You can use yourmaximum heart rate to determine your ideal training zones, which essentiallyare the different levels of exerciseintensity. The four different trainingzones are described below in detail. Each zone corresponds to a differenttarget heart rate range. When exercising in Training Zone I, for example, youshould be at 50 to 60 percent of your maximum heart rate. So if your maximumheart rate is, say, 185 beats per minute, your heart rate should be between 92and 111 beats per minute during a Training one I workout (185 x 0.5 = 92.5 and185 x 0.6 = 111). Your targetheart rate is an objective measurement of how hard your body is working, butit’s important to monitor your subjective exercise intensity as well. In 1982,Gunnar Borg developed a scale for monitoring intensity based on how hard youfeel you are working. The rate of perceived exertion, or RPE, scale provides aquantitative rating of exercise effort. To determine your RPE, just do a briefmental scan of your body while working out. How labored is your breathing? Howhard are your muscles working? Are they burning? Then use the following scaleto give your “exercise effort” a number. RPE Scale 7 – very, very light exertion (This is a feeling similarto that of getting up from the couch to get a beer.) 9 – very light exertion (You barely feel like you’re exercising.) 11 – fairly light exertion (You’re just starting to breaka sweat.) 13 – somewhat hard exertion (Your breathing is becomingpretty labored.) 15 – hard exertion (You begin to feel lactic acid sensationin your muscles.) 17 – very hard exertion (You cannot speak one sentencewithout running out of breath.) 19 – very, very hard exertion (You cannot speak. Fast-movingrivulets of drool begin to stream down the corners of your mouth.) 20 – Wow! Each of the fourtraining zones below corresponds to both a target heart rate range and a rangefrom the RPE scale. Together these two numbers help you to accurately gaugeyour exercise intensity so that you know you’re exercising “in the zone.”
Recovery / Endurance / Anatomical Adaptation: These workouts are conductedat a nice, easy pace. Your heart rate should be at 50 to 60 percent of your maximumheart rate and should not exceed 130 beats per minute. Your RPE score should be10 to 12. This zone builds aerobic fitness,strengthens immunity, and uses your body fat as the primary source offuel. The purpose of these workouts is to get out there, have fun, and gainaerobic fitness without fatigue. This training zone is where you will spend themajority of your training time, especially if you are just getting back intoshape.
Tempo/Long Intervals: When you are exercising in this zone, your subjective feeling is “comfortably challenging” (RPE of 13 to 15). In otherwords, you’re working, but you’re not out of control. Your heart rate should beat 60 to 70 percent of your maximum heart rate. These workouts build excellentfitness for sports like running and triathlons, since you will likely spendmost of your time on race days in this zone. Tempo workouts are designed tohelp you keep a strong pace throughout your race. These workouts are done at asteady state over a longer duration (10 to 40 minutes). Long intervals servethe same purpose but are performed as a series of short bouts (three to eightminutes) at a slightly higher intensity than the tempo workouts.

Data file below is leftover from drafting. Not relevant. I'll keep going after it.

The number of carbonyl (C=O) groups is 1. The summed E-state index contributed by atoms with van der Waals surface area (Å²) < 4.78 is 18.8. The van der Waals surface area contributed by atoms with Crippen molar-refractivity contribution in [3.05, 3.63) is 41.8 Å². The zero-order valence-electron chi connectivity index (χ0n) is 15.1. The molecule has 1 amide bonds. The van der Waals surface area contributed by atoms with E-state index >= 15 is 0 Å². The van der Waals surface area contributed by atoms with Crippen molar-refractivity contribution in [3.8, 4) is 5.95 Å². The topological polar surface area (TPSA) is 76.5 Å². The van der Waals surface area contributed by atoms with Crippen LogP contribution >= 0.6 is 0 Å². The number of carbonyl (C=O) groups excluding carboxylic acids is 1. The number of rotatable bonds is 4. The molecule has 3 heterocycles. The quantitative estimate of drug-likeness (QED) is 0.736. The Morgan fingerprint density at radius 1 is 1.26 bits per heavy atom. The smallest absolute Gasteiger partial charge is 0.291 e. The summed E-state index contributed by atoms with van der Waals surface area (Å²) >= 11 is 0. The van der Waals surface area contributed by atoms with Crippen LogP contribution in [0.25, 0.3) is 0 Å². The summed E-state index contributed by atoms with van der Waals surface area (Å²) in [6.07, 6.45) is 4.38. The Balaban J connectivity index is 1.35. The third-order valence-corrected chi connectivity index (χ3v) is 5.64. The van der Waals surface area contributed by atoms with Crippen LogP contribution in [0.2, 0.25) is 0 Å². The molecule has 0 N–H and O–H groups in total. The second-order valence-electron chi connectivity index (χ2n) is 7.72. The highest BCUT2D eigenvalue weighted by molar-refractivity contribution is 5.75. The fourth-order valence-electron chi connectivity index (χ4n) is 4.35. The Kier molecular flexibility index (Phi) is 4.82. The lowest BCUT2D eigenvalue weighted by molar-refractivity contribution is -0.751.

Short Intervals/Speed: When your aerobic fitness begins to plateau,it’s time to sprinkle some Training Zone III work into yourprogram. Theseintervals can last anywhere from 30 seconds to two minutes and should only beperformed after at least four weeks of consistent, injury-free exercise. They helpyou focus on increasing your speed. When doing a Level III workout, your heartrate should be at 70 to 80 percent of your maximum heart rate and your RPEshould be 16 to 17.
Explosive Power: These sessions are reserved for serious fitnessenthusiasts and athletes who want higher-end fitness, particularly competitiveathletes. Efforts should be from five to 20 seconds in duration and shouldbuild into an all-out effort. These sessions will dramatically improve yourmaximal oxygen-carrying capacity and your biomechanical technique. Your RPEshould be 18 to 20 and your heart rate should be at 80 to 90 percent of yourmaximum. It may be difficult, however, to determine your heart rate duringexertion, because an explosive-power effort lasts only 30 seconds or less, soyour heart rate may not jump up until after the burst of power is over. Such asession is best done on feel. Go as hard as you can while maintaining goodform. Regardless ofyour fitness level or goals, you should spend the vast majority of yourtraining time in Zones I and II. Training in these zones helps you become moreaerobically fit without fatigue. Mark Allen, one of the greatest triathletes ofall time, was religious about sticking to Training Zone I and II workouts. It build him into an injury-free,aerobic-powerhouse, world-dominatingtriathlete. And these principles will work for you, too. Exercise with a heart monitor – and it will change the way you look, feel, and perform.